Had a local movie rental place that my family constantly rented from. On average my parents let me and my siblings rent a game on average around once a week and they had five day rentals. It had a lot of lesser-known Genesis stuff like Alisia Dragoon, Cyborg Justice, and Galahad (or Leander if you're familiar with the Amiga version). The SNES had a bigger section and some of the lesser-known stuff included Run Saber, Equinox, Obitus, and Phantom 2040. I think I remember us renting a TurboGrafx-16 with Bravoman and Silent Debuggers. At one point it even had a coffee shop and a pizza place in it. Once larger franchises like Blockbuster and Hollywood moved into its territory it eventually went under.

Also remember renting the SNES version of Drakkhen from there. Fuck that game.

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#32 Posted by Ashmcsmash (4 posts) -

We had a Block Buster in our area the building is now a car wash. I rented most of the games I played on NES, Genesis and 64 there but the thing I most remember is going and grabbing the Halo 2 Multiplayer Map Pack just to load them onto my Original Xbox then return the disc the very next day. Did anyone hang onto that thing? Or was it returned across the board?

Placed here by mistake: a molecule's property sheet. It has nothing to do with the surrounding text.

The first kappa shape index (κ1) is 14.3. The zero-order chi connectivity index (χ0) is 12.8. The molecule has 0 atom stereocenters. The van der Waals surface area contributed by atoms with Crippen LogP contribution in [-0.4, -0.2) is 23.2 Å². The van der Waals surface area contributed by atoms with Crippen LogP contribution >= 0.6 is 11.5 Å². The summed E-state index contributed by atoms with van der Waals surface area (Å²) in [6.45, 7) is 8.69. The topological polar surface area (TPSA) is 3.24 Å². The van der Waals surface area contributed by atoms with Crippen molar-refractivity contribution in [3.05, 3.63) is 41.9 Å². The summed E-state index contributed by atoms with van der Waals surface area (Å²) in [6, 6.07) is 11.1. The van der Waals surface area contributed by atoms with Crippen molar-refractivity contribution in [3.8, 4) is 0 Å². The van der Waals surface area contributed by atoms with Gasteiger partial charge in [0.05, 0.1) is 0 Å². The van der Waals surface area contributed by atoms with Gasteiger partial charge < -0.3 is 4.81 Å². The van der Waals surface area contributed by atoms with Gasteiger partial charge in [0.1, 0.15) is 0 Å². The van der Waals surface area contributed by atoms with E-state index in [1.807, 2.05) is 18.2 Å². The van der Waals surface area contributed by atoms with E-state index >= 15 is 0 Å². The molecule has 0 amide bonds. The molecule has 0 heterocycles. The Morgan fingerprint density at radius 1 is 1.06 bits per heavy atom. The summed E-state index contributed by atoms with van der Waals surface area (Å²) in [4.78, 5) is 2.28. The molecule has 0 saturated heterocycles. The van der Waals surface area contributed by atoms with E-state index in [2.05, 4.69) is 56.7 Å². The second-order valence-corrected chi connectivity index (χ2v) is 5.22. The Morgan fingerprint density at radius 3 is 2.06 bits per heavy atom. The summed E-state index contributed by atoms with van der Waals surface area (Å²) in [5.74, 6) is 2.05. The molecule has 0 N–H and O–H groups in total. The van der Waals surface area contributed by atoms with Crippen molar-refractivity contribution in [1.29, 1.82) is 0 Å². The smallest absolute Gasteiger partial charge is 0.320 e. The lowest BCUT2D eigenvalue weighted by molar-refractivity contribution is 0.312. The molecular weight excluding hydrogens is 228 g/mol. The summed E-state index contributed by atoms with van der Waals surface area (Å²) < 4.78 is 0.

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#33 Posted by greymeister (67 posts) -

Aside from allowing people with less disposable income like my family enjoy a wide variety of games, renting gave me other interesting memories. For one thing, poorly photocopied manuals which often were missing pages or just incomplete. I still have a few of them from used rental games I purchased where the original had been lost or thrown away. Even with the shortcomings they had, I preferred them to what they were eventually replaced with. By the time PS1 games were common, many of the older game manuals that were lost/stolen/destroyed were replaced by a blue and white sticker on the outside of the clear plastic case rentals came in. These usually only had the basic game controls and some very brief game summary type information. It’s ironic that many physical games I’ve bought since come with an insert that is essentially that blue and white sticker and rely on in-game content for instructions.